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The coronavirus ripple effect and impact of shelter-in-place orders, supply chain disruption, event cancelations and business closings for certain geographic areas and industry sectors such as travel and tourism, technology, apparel, industrial equipment manufacturers and more are causing disruption across the economic landscape. The totality of the financial impact is unknown; however, the losses are widespread and felt by all.
Business interruption due to the current events surrounding coronavirus is impacting businesses today. Policies can be complicated with ambiguous coverage descriptions, including events stemming from various diseases. Additionally, the federal, state and local government response efforts are evolving on a daily basis. The ultimate resolution of these governmental efforts may result in changes to coverage and treatment of interruption losses related to this pandemic. Business owners should review their insurance policies and consult with counsel. It is important that business owners prepare for coronavirus-related events, preserve their right to recovery and quantify their losses under the terms of a business interruption insurance policy.
What can you do to prepare?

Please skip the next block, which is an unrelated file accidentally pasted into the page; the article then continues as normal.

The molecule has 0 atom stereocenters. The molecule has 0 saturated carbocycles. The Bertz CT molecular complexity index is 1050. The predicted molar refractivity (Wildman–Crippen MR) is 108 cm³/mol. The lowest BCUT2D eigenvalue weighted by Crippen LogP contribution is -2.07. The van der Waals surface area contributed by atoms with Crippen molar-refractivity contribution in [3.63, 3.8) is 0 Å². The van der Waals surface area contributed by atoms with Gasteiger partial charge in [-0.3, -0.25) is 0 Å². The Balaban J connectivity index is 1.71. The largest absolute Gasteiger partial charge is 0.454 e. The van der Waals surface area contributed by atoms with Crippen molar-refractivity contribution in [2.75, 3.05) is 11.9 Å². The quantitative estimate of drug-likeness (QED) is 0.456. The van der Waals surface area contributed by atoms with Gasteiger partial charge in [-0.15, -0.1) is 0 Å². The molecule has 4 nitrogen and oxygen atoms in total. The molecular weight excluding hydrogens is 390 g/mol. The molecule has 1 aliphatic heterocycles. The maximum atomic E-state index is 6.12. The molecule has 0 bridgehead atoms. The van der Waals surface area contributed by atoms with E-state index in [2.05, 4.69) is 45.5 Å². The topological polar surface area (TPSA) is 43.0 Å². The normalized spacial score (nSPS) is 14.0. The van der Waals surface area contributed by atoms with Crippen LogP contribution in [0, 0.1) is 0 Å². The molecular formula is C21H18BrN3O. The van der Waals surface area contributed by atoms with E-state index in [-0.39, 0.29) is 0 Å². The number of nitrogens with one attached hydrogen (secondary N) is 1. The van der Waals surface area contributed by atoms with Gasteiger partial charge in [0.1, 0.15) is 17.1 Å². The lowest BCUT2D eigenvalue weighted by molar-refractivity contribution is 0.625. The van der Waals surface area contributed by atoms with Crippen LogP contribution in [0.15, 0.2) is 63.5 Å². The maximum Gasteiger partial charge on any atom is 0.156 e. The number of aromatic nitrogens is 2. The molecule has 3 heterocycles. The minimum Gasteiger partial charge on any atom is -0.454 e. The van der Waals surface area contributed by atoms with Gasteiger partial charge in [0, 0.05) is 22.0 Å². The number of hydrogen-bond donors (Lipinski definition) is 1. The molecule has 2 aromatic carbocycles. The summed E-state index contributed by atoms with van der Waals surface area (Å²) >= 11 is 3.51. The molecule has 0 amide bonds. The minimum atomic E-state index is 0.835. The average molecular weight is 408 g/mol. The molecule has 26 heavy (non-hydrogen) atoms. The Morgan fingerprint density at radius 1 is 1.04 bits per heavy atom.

First, business owners should review their policy with counsel to understand coverage and assess options. Second, business owners should be proactive in preparing for quantifying the financial impact of a coronavirus-related event on your business. In order to be proactive, a team should be assembled to methodically collect, analyze and organize financial data. An analysis should include both a compilation of specific losses and an analytical review of the financial reports, such as a comparison to historical, budgeted and forecasted results. Third, a business owner should consider utilizing independent experts who can ease the operational burden and offer expertise and professional skepticism to ensure the claim is well supported.
In our experience, the following documents can be critical in documenting and supporting your financial analysis:
A well-prepared team with a well-developed plan will enable your business to be in the best position to compile a robust and well-organized package in the event you file a claim. DGC continues to monitor the current events and legislative changes impacting this topic. We will provide updates as they develop.
If you would like to discuss how DGC can advise you on these matters, contact a member of your client service team or Elisabeth da Silva, CPA, CFF at 781-937-5792 /email@example.com or Jackie Reinhard, CPA at 781-937-5721 / firstname.lastname@example.org. You can also visit our coronavirus web page at dgccpa.com/coronavirus which will be continuously updated with new articles and checklists to help you deal with the impact of the coronavirus on you and your business.
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